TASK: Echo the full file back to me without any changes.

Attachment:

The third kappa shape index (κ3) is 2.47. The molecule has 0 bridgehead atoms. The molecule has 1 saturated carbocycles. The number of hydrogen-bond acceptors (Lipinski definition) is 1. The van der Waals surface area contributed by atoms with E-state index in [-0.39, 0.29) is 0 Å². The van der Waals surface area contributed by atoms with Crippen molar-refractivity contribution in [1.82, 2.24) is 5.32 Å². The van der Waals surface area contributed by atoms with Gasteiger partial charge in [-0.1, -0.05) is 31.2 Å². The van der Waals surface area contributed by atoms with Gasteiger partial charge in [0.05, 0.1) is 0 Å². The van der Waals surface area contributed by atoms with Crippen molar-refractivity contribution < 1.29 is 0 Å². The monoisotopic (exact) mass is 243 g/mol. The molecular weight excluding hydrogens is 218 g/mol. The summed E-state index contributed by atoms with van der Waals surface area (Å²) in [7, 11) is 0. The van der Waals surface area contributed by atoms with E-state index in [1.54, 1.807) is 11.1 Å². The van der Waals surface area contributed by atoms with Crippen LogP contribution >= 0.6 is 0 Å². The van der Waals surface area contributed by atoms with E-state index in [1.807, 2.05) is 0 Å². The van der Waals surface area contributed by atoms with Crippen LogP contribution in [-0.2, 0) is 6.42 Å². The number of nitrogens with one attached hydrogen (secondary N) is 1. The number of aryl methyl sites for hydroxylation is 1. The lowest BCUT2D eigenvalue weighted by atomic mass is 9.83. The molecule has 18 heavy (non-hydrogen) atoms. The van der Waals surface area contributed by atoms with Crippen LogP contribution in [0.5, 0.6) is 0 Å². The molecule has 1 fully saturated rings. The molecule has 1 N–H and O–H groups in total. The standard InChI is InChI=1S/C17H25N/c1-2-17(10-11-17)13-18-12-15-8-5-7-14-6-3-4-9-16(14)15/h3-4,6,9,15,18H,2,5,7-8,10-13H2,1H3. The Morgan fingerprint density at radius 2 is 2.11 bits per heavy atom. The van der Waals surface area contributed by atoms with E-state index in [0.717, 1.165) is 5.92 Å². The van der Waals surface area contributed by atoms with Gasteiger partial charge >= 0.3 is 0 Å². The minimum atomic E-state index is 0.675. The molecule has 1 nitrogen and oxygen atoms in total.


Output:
The third kappa shape index (κ3) is 2.47. The molecule has 0 bridgehead atoms. The molecule has 1 saturated carbocycles. The number of hydrogen-bond acceptors (Lipinski definition) is 1. The van der Waals surface area contributed by atoms with E-state index in [-0.39, 0.29) is 0 Å². The van der Waals surface area contributed by atoms with Crippen molar-refractivity contribution in [1.82, 2.24) is 5.32 Å². The van der Waals surface area contributed by atoms with Gasteiger partial charge in [-0.1, -0.05) is 31.2 Å². The van der Waals surface area contributed by atoms with Gasteiger partial charge in [0.05, 0.1) is 0 Å². The van der Waals surface area contributed by atoms with Crippen molar-refractivity contribution < 1.29 is 0 Å². The monoisotopic (exact) mass is 243 g/mol. The molecular weight excluding hydrogens is 218 g/mol. The summed E-state index contributed by atoms with van der Waals surface area (Å²) in [7, 11) is 0. The van der Waals surface area contributed by atoms with E-state index in [1.54, 1.807) is 11.1 Å². The van der Waals surface area contributed by atoms with Crippen LogP contribution >= 0.6 is 0 Å². The van der Waals surface area contributed by atoms with E-state index in [1.807, 2.05) is 0 Å². The van der Waals surface area contributed by atoms with Crippen LogP contribution in [-0.2, 0) is 6.42 Å². The number of nitrogens with one attached hydrogen (secondary N) is 1. The number of aryl methyl sites for hydroxylation is 1. The lowest BCUT2D eigenvalue weighted by atomic mass is 9.83. The molecule has 18 heavy (non-hydrogen) atoms. The van der Waals surface area contributed by atoms with Crippen LogP contribution in [0.5, 0.6) is 0 Å². The molecule has 1 fully saturated rings. The molecule has 1 N–H and O–H groups in total. The standard InChI is InChI=1S/C17H25N/c1-2-17(10-11-17)13-18-12-15-8-5-7-14-6-3-4-9-16(14)15/h3-4,6,9,15,18H,2,5,7-8,10-13H2,1H3. The Morgan fingerprint density at radius 2 is 2.11 bits per heavy atom. The van der Waals surface area contributed by atoms with E-state index in [0.717, 1.165) is 5.92 Å². The van der Waals surface area contributed by atoms with Gasteiger partial charge >= 0.3 is 0 Å². The minimum atomic E-state index is 0.675. The molecule has 1 nitrogen and oxygen atoms in total.